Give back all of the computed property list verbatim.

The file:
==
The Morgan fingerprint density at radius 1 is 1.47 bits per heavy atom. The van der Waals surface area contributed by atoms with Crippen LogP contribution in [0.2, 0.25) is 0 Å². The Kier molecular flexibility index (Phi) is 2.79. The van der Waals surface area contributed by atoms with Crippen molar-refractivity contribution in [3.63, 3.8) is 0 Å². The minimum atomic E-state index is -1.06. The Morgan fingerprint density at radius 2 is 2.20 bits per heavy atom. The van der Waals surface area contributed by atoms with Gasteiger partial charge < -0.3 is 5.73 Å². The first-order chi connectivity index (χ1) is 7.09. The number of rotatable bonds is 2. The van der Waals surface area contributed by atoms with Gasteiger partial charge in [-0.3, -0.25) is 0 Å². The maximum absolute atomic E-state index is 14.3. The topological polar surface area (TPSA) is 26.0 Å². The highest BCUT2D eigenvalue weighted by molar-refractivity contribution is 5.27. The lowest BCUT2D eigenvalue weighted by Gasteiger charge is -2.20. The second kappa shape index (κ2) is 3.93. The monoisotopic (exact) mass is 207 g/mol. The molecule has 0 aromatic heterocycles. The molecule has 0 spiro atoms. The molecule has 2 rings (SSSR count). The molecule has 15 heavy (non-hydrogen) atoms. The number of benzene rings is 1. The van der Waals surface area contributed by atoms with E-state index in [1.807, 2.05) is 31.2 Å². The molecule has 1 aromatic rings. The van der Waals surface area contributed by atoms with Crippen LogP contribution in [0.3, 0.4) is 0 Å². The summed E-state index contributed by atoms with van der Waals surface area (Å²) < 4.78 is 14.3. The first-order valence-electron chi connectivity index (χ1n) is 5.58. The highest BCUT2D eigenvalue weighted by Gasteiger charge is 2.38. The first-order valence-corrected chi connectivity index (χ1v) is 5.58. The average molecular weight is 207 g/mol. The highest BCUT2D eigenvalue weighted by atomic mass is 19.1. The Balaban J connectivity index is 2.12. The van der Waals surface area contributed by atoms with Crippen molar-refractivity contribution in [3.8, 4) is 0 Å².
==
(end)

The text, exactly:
The Morgan fingerprint density at radius 1 is 1.47 bits per heavy atom. The van der Waals surface area contributed by atoms with Crippen LogP contribution in [0.2, 0.25) is 0 Å². The Kier molecular flexibility index (Phi) is 2.79. The van der Waals surface area contributed by atoms with Crippen molar-refractivity contribution in [3.63, 3.8) is 0 Å². The minimum atomic E-state index is -1.06. The Morgan fingerprint density at radius 2 is 2.20 bits per heavy atom. The van der Waals surface area contributed by atoms with Gasteiger partial charge < -0.3 is 5.73 Å². The first-order chi connectivity index (χ1) is 7.09. The number of rotatable bonds is 2. The van der Waals surface area contributed by atoms with Gasteiger partial charge in [-0.3, -0.25) is 0 Å². The maximum absolute atomic E-state index is 14.3. The topological polar surface area (TPSA) is 26.0 Å². The highest BCUT2D eigenvalue weighted by molar-refractivity contribution is 5.27. The lowest BCUT2D eigenvalue weighted by Gasteiger charge is -2.20. The second kappa shape index (κ2) is 3.93. The monoisotopic (exact) mass is 207 g/mol. The molecule has 0 aromatic heterocycles. The molecule has 0 spiro atoms. The molecule has 2 rings (SSSR count). The molecule has 15 heavy (non-hydrogen) atoms. The number of benzene rings is 1. The van der Waals surface area contributed by atoms with E-state index in [1.807, 2.05) is 31.2 Å². The molecule has 1 aromatic rings. The van der Waals surface area contributed by atoms with Crippen LogP contribution in [0.3, 0.4) is 0 Å². The summed E-state index contributed by atoms with van der Waals surface area (Å²) < 4.78 is 14.3. The first-order valence-electron chi connectivity index (χ1n) is 5.58. The highest BCUT2D eigenvalue weighted by Gasteiger charge is 2.38. The first-order valence-corrected chi connectivity index (χ1v) is 5.58. The average molecular weight is 207 g/mol. The highest BCUT2D eigenvalue weighted by atomic mass is 19.1. The Balaban J connectivity index is 2.12. The van der Waals surface area contributed by atoms with Crippen molar-refractivity contribution in [3.8, 4) is 0 Å².